The Direct Marketing Association was caught off guard by Commissioner Brill’s announcement. “DMA has been in discussion with Commissioner Brill regarding ways to increase transparency in the ‘data broker’ industry, but was surprised to see her announcement of this new initiative,” said Rachel Thomas, VP of government affairs at DMA. “The FTC’s Section 6B inquiry into ‘data brokers’ is still ongoing, and the Commission has yet to articulate a specific problem that would justify a call for congressional action in this area,” she continued in an emailed statement.

The fun continued, too, as Brill dared tell the obvious truth about another aspect of corporate marketing-spying:

Ms. Brill indicated that the FTC believes mobile device IDs are personally-identifiable…. “Information linked to specific devices is, for all intents and purposes, linked to individuals,” she said.

The FTC is calling on data companies and users of consumer data “to commit to a robust program to de-identify their information,” she said, arguing that predictive analytics have rendered much of the consumer information collected as forever linked to individuals, no matter industry’s claims that the information often is anonymized or aggregated.

Companies should “take both technical and behavioral steps to make sure information used in advertising is truly and completely de-identified.” Ms. Brill didn’t make distinctions between data collected and used by first-parties and third-parties.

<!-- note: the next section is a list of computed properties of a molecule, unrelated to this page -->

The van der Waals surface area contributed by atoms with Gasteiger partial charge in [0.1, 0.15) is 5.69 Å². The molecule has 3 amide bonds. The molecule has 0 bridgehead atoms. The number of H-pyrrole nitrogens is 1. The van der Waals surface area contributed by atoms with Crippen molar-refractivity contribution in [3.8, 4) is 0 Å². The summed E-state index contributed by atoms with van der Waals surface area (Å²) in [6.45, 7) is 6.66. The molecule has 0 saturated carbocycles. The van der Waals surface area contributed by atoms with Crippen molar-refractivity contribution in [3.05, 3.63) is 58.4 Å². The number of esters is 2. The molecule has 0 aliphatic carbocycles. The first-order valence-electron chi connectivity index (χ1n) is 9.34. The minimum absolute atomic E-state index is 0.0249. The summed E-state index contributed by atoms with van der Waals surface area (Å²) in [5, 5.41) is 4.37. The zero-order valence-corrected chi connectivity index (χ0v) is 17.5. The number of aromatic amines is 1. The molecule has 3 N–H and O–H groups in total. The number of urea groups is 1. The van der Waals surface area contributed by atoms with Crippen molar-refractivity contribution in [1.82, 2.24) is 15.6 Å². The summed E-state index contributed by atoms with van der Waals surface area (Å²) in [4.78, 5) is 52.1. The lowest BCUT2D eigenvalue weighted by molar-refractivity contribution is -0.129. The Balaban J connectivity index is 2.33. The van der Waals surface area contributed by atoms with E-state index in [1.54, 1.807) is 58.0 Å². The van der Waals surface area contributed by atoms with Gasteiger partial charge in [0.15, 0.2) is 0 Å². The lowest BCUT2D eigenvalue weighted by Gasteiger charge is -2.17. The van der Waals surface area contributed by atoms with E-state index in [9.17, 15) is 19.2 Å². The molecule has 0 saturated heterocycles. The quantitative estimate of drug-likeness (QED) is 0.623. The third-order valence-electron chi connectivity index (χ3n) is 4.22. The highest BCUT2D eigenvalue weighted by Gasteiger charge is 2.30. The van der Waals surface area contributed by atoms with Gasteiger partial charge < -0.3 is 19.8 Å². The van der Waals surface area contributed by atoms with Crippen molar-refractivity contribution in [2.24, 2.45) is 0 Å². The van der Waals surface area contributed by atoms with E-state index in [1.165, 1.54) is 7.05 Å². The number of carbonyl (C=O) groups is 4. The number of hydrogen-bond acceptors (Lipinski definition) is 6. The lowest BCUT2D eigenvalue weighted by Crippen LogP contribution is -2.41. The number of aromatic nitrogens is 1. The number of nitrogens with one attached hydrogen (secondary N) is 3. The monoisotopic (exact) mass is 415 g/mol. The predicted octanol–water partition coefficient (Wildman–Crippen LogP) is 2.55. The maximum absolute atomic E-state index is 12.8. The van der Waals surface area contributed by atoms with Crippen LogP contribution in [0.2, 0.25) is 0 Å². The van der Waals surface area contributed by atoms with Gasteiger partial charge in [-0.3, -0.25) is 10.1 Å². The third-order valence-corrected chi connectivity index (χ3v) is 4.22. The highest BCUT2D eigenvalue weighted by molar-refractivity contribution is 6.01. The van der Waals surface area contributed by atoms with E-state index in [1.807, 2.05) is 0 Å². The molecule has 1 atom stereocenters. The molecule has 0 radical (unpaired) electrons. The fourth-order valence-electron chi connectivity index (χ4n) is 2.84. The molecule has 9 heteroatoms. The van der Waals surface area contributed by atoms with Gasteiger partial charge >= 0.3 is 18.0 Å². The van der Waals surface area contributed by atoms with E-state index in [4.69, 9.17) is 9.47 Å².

Countless retailers and consulting firms that provide data services to them — such as Acxiom, Merkle and many others — handle terabytes of personally-identifiable consumer data on a regular basis.

Ms. Brill’s comments come amid revelations that the National Security Administration has gleaned consumer phone call and Internet data from corporations including Verizon, Google and Facebook. Indeed, corporate data-harvesting practices for logistics and marketing purposes have facilitated the controversial NSA data grab.

Companies collecting or employing data should make a public commitment not to re-identify information, and should contractually require their partners to make the same commitments, continued the commissioner.

How can you tell when you have the overclass dead-to-rights? That’s when they have nothing left to say but plain denial. According to Ad Age:

Many of the companies using device IDs to track in-store shopping behavior and other location-based interactions hold that they are not.

“Many” here means “all,” of course…

One wonders: How long til Zerobama cans Brill?

Marketing as Sociopathy

sociopath How do they sleep at night, after spending their working days helping corporate capitalists, at great expense and costs to end users, trick people into doing what the overclass requires, the planet and the people be damned?

Advertising Age today has a column by one Allie Savarino Kline, chief marketing officer at aspiring data scraper 33Across. Ms. Kline reports that, while “Google, Yahoo, Quantcast and my firm 33Across alone protect data on well over 2 billion people” and are moving to exploit that “big data” to map the “social DNA” that surrounds corporate brands, some marketers are hesitating to jump into that endeavor.

The frame of reference Kline chooses is telling:

Read moreMarketing as Sociopathy